individual bonuses 2. L1-L2: Benefits such as 401(k) and matching; insurance; paid time off; telecommuting; flex hours 3. L1-L4: Equity in the firm and annual dividends 4. L3-L5: Job matching, mentoring, coaching, regular evaluations. 5. L3-L5: Increases in scope of job responsibility and authority 6. L4-L5: Recognition and reward for innovation and being a change agent 7. L3-L5: Community involvement support and recognition 8. L3-L5: Industry involvement support and recognition 9. L3-L5: Professional training inside and outside the firm 10. L3-L5: Marketing growth support – “I care about your future” 11. L3-L6: Professional reputation growth support 12. L3-L6: Supporting professional education outside the firm. Notice a substantial part of Savant’s compensation plan provides emotional motivation in levels L3 to L6, areas not typically considered by HR departments. Your winning system must consider the emotional needs of advisors across this wider spectrum, and formalize compensation that encompasses every level described by Maslow. In Maslow’s own terminology, get big in your hierarchy or go home. Before you change anything about your strategy, however, take a step back and consider what you want to accomplish in the areas of compensation and motivation.
Higher Levels of Motivation
You probably want to pay at or above the industry average salary or bonus, but can you commit to being responsive to your advisors’ needs to reach higher levels of motivation?
Expanding your system to include cutting-edge motivational rewards will help ensure your firm isn’t left behind.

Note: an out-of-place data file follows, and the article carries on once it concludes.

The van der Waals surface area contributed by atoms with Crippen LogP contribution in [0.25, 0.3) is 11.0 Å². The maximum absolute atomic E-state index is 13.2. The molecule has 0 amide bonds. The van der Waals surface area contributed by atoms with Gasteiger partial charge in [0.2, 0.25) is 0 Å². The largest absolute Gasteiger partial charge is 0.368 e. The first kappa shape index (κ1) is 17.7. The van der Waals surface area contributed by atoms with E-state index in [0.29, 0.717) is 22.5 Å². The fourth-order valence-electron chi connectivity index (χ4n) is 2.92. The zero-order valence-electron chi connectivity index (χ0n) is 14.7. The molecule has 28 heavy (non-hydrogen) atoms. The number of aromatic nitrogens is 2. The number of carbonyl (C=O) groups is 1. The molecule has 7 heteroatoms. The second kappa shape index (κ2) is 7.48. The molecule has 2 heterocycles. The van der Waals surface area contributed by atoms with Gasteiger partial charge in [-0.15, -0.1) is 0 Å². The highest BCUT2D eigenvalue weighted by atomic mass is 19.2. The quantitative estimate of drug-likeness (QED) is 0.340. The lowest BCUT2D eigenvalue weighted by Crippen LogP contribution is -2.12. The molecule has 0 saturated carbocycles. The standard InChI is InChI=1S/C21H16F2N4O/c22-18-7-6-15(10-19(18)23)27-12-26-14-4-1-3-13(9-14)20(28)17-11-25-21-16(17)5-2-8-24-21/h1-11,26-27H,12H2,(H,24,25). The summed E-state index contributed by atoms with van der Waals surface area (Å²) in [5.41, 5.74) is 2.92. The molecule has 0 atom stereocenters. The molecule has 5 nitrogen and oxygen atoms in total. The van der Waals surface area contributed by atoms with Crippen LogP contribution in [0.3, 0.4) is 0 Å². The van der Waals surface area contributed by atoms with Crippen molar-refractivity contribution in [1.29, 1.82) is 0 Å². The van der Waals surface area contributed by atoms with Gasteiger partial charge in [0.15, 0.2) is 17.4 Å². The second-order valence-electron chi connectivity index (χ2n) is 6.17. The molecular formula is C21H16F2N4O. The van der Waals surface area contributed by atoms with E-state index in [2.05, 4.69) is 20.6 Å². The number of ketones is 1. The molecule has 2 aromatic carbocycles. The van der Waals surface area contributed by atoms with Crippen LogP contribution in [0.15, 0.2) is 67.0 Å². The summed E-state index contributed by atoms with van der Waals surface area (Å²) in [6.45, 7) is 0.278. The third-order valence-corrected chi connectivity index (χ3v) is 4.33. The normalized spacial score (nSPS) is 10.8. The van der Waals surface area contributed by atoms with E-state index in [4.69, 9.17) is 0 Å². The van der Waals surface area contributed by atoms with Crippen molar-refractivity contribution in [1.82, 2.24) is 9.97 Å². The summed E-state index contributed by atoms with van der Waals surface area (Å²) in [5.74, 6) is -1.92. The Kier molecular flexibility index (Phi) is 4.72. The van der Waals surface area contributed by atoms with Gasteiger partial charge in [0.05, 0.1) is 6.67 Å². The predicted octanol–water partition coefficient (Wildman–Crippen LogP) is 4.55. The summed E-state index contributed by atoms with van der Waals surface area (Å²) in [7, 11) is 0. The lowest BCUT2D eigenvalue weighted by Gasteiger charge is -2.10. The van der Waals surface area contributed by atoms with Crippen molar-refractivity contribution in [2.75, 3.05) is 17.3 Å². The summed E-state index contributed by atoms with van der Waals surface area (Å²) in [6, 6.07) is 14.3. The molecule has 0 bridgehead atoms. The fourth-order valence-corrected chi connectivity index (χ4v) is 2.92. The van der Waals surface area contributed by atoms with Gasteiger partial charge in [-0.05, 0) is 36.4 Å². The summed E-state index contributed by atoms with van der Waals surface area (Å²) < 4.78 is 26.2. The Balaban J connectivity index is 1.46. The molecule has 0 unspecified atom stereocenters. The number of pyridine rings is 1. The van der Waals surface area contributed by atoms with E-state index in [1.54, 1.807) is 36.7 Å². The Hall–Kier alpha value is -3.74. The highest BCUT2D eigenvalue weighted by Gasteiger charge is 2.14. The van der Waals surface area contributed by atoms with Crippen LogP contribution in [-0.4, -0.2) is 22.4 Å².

If your answer is “No,” then you might want to carefully consider your overarching business goals. Just don’t be surprised if good people leave your firm because you don’t change. If the answer is, “I’m not sure” or “Yes,” that’s a sign you are ready to evaluate and improve your compensation program. You might think a diversified compensation system that meets every need of every advisor is incredibly complex and highly expensive. Developing and implementing formalized incentives may increase your expenses somewhat, but it can have a significant positive impact on your company’s top and bottom lines. From an implementation standpoint, it’s relatively easy to install if you’re already doing some or much of what I have explained but just haven’t made it part of a formal program. If that’s the case, I recommend you formalize what you already do, and make sure each advisor knows all about it. If you’re still developing your organization, consider adding these additional motivations formally to your compensation program as you grow. By the time we had 15 employees and four advisors, we were able to use nine of the 12 categories mentioned earlier to motivate them. Now, with about 10 times as many people, we use all 12 motivational categories. You should also develop and add to yours as time goes on. The world’s currency systems are expanding conceptually and technically – think cryptocurrencies. Whether or not you agree with their purpose, as an advisor, you shouldn’t ignore them or the trends they represent. In the same way, you shouldn’t ignore trends in advisor compensation. Expanding your compensation system to include cutting-edge motivational rewards for advisors will help assure your organization is not left behind. Doing so will propel you into the 21st century as technology, society and client expectations are changing – and the motivational expectations of your advisors are also changing. Get big or go home.